Your OH is doing the best he can (ie working on a Saturday) but you have picked a man that cannot provide the lifestyle you want. I think you should consider doing something entrepeneurial with your time at home whilst looking afte the kids, maybe set up an online business, or take an evening job. Yes its will affect your tax credits but there is nothing like employment as a means of regaining financial independence and a bit of dignity.
    Last edited by VfM4meplse; 28-08-2010 at 10:33 AM.
    • Money maker
    • By Money maker 28th Aug 10, 10:39 AM
    • 4,388 Posts
    • 9,835 Thanks
    Money maker
    Why on earth do you need fizzy drinks - certainly hope your toddler has not been introduced to them.

    We need a bedrail - tried freecycle but to no avail. Has been suggested that a large rolled up bulky towel slipped under the sheet may help solve the problem although we haven't tried it yet.

    You should have new shoes and bra if yours are currently in that state - I would be tempted to wave them in front of him and demand replacements! Lots of sales on at the mo - everything 25% off in sainsburys clothing which is very good. He sounds a bit tight but not a miser, probably best to sit down when the kids are in bed and discuss it properly not when he's on his way out of the door to work. Your daughters' insecurities may well come from the atmosphere in the house and your new baby rather than the bed itself.
    Please do not quote spam as this enables it to 'live on' once the spam post is removed.

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  • aliasojo
    Your OH is doing the best he can (ie working on a Saturday) .......
    Originally posted by VfM4meplse
    Maybe assuming too much from that.

    My OH regularly works Saturdays and Sundays but has days off through the week in lieu..it's just the way his shift pattern falls. Doesn't mean it's overtime or he's working any longer or harder than the basic job requires.
    Herman - MP for all!
  • Dave101t
    if he is the bread winner, they what he says goes. but if you have your own money, why not just buy it anyway? if i had my way id never buy anything in my household unless it was absolutely necessary.
    Target Savings by end 2009: 20,000
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    new target savings by Feb 2010: 30,000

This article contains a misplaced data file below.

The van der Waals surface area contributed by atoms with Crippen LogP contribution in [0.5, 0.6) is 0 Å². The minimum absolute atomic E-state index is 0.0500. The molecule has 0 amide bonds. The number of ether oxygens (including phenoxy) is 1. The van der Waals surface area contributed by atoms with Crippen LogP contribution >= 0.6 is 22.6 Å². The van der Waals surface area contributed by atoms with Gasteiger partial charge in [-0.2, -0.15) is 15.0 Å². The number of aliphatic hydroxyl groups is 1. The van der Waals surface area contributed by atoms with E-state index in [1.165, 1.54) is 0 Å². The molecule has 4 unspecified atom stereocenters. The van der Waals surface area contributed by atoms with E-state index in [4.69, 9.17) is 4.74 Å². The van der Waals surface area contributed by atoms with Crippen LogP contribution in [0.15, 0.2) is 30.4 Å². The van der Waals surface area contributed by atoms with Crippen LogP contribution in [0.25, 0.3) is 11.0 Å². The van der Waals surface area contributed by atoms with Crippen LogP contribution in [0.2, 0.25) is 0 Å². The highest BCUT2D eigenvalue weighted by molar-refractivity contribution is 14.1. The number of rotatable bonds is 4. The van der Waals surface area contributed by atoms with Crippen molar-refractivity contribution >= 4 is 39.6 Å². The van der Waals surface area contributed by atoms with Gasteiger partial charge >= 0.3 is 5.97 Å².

• Lalaladybird
    Why on earth do you need fizzy drinks - certainly hope your toddler has not been introduced to them.
    Originally posted by Money maker
    I like to have a diet fizzy drink mid afternoon to help with my diet to keep the sweet cravings at bay. And no my toddler has never had any fizzy drinks.
  • Lalaladybird
    if he is the bread winner, they what he says goes. but if you have your own money, why not just buy it anyway? if i had my way id never buy anything in my household unless it was absolutely necessary.
    Originally posted by Dave101t
    He is the breadwinner, I'm a sahm so don't have any income. We think of his income as the family's.
  • aliasojo
    I like to have a diet fizzy drink mid afternoon to help with my diet to keep the sweet cravings at bay. And no my toddler has never had any fizzy drinks.
    Originally posted by Lalaladybird
    Ditto.

    Sometimes it's the only way I can get through a diet day, lol.

    Admittedly it's not the best way, but we do what we need to.
    Herman - MP for all!
    • PasturesNew
    • By PasturesNew 28th Aug 10, 11:06 AM
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    PasturesNew
    £80/week is a lot to spend.
    My shoes cost me £5 and are brilliantly comfortable, I went for a 6 mile walk in them yesterday, they're fake crocs.
    Bed rail ... take the bed apart, put the mattress on the floor
    Radios are £3-5 at the charity shop or car boot. Or even freecycle... or just ask people you know and somebody might have one kicking about.
    Lunches/meals out - they're a luxury I'd not have except one special meal per year (xmas eve I used to go out for lunch at a £7 carvery).
    Bras - well, I wouldn't want anybody to see the state of the ones I've got. I tend to buy about 4 from a shop like Matalan/wherever, every 2-3 years or so... but still keep the old ones as the new ones are 'for best'
    Haircuts - I only have mine done when it's essential, at the cheapest place I can find. I have a dry cut (not paying for it being washed/dried then), having to have it cut more often than usual at the moment due to short-notice job interviews, so I've had it cut twice this year already.

    And all the above ... is with my own hard-earned money. It's easier to spend it than to earn it. You can only spend it once, on one thing, then it's gone forever.
    • Threebabes
    • By Threebabes 28th Aug 10, 11:07 AM
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    Threebabes
    I think he sounds tight.

    I more or less buy what I want. Like you Im a SAHM and my hubby brings in the money, which we use for our family. I dont see it as his money at all, we both have the same monthly allowance but I tend to spend more, buying the kids and house things. I wouldnt even ask my dh if I could buy pop, I would buy it anyway. In asda the cheap make pop isnt much. I would go and buy the bedrail. I think you should go and buy some shoes as well.

    £80 a week for shopping isnt too bad. I budget £100 a week for a family of 5, 3 kids are 14, 10 and 6.